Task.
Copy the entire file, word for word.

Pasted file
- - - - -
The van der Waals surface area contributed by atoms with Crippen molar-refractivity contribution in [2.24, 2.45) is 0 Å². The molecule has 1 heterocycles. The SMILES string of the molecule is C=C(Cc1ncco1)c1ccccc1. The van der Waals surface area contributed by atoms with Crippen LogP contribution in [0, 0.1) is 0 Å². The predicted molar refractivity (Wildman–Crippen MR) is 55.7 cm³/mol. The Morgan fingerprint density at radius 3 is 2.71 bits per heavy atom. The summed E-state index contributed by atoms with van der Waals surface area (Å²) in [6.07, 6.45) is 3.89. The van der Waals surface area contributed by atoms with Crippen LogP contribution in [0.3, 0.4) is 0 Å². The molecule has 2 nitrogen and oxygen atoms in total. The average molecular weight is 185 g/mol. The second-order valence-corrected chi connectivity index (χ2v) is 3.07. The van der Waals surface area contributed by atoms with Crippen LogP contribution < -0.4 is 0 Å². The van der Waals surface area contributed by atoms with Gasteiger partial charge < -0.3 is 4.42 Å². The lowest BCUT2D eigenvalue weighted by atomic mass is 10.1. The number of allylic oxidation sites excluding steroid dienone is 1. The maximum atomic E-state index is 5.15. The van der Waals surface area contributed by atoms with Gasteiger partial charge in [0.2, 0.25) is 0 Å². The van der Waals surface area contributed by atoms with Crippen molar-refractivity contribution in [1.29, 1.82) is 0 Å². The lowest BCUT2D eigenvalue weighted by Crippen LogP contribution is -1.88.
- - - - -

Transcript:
The van der Waals surface area contributed by atoms with Crippen molar-refractivity contribution in [2.24, 2.45) is 0 Å². The molecule has 1 heterocycles. The SMILES string of the molecule is C=C(Cc1ncco1)c1ccccc1. The van der Waals surface area contributed by atoms with Crippen LogP contribution in [0, 0.1) is 0 Å². The predicted molar refractivity (Wildman–Crippen MR) is 55.7 cm³/mol. The Morgan fingerprint density at radius 3 is 2.71 bits per heavy atom. The summed E-state index contributed by atoms with van der Waals surface area (Å²) in [6.07, 6.45) is 3.89. The van der Waals surface area contributed by atoms with Crippen LogP contribution in [0.3, 0.4) is 0 Å². The molecule has 2 nitrogen and oxygen atoms in total. The average molecular weight is 185 g/mol. The second-order valence-corrected chi connectivity index (χ2v) is 3.07. The van der Waals surface area contributed by atoms with Crippen LogP contribution < -0.4 is 0 Å². The van der Waals surface area contributed by atoms with Gasteiger partial charge < -0.3 is 4.42 Å². The lowest BCUT2D eigenvalue weighted by atomic mass is 10.1. The number of allylic oxidation sites excluding steroid dienone is 1. The maximum atomic E-state index is 5.15. The van der Waals surface area contributed by atoms with Gasteiger partial charge in [0.2, 0.25) is 0 Å². The van der Waals surface area contributed by atoms with Crippen molar-refractivity contribution in [1.29, 1.82) is 0 Å². The lowest BCUT2D eigenvalue weighted by Crippen LogP contribution is -1.88.